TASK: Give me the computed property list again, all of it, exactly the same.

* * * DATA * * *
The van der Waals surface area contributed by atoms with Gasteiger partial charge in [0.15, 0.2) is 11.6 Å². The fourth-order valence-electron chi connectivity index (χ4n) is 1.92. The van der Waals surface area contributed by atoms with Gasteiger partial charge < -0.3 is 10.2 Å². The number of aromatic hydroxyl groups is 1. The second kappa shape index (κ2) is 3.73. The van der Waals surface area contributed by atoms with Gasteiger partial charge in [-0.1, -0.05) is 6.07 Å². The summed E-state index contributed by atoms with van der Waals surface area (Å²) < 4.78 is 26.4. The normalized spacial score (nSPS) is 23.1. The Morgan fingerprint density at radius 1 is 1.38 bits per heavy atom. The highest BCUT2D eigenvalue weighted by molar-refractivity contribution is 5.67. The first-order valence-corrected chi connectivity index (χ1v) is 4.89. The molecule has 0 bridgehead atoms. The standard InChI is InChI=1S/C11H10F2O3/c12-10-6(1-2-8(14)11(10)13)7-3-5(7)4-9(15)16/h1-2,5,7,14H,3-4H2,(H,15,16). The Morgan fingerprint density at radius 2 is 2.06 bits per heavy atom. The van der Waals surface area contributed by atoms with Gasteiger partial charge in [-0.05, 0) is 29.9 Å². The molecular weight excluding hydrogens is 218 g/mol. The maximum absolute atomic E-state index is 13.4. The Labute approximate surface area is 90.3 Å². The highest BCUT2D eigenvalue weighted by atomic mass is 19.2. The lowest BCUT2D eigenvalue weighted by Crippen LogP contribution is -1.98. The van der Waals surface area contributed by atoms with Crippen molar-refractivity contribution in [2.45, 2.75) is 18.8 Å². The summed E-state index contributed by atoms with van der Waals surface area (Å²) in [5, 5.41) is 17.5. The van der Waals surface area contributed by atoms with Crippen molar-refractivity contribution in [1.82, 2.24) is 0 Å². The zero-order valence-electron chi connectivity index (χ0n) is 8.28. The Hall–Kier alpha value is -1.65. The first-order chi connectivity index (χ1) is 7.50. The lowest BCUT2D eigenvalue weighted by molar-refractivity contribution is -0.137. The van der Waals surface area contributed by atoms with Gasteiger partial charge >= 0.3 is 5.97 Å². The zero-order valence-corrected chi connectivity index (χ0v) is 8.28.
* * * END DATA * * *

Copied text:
The van der Waals surface area contributed by atoms with Gasteiger partial charge in [0.15, 0.2) is 11.6 Å². The fourth-order valence-electron chi connectivity index (χ4n) is 1.92. The van der Waals surface area contributed by atoms with Gasteiger partial charge < -0.3 is 10.2 Å². The number of aromatic hydroxyl groups is 1. The second kappa shape index (κ2) is 3.73. The van der Waals surface area contributed by atoms with Gasteiger partial charge in [-0.1, -0.05) is 6.07 Å². The summed E-state index contributed by atoms with van der Waals surface area (Å²) < 4.78 is 26.4. The normalized spacial score (nSPS) is 23.1. The Morgan fingerprint density at radius 1 is 1.38 bits per heavy atom. The highest BCUT2D eigenvalue weighted by molar-refractivity contribution is 5.67. The first-order valence-corrected chi connectivity index (χ1v) is 4.89. The molecule has 0 bridgehead atoms. The standard InChI is InChI=1S/C11H10F2O3/c12-10-6(1-2-8(14)11(10)13)7-3-5(7)4-9(15)16/h1-2,5,7,14H,3-4H2,(H,15,16). The Morgan fingerprint density at radius 2 is 2.06 bits per heavy atom. The van der Waals surface area contributed by atoms with Gasteiger partial charge in [-0.05, 0) is 29.9 Å². The molecular weight excluding hydrogens is 218 g/mol. The maximum absolute atomic E-state index is 13.4. The Labute approximate surface area is 90.3 Å². The highest BCUT2D eigenvalue weighted by atomic mass is 19.2. The lowest BCUT2D eigenvalue weighted by Crippen LogP contribution is -1.98. The van der Waals surface area contributed by atoms with Crippen molar-refractivity contribution in [2.45, 2.75) is 18.8 Å². The summed E-state index contributed by atoms with van der Waals surface area (Å²) in [5, 5.41) is 17.5. The van der Waals surface area contributed by atoms with Crippen molar-refractivity contribution in [1.82, 2.24) is 0 Å². The zero-order valence-electron chi connectivity index (χ0n) is 8.28. The Hall–Kier alpha value is -1.65. The first-order chi connectivity index (χ1) is 7.50. The lowest BCUT2D eigenvalue weighted by molar-refractivity contribution is -0.137. The van der Waals surface area contributed by atoms with Gasteiger partial charge >= 0.3 is 5.97 Å². The zero-order valence-corrected chi connectivity index (χ0v) is 8.28.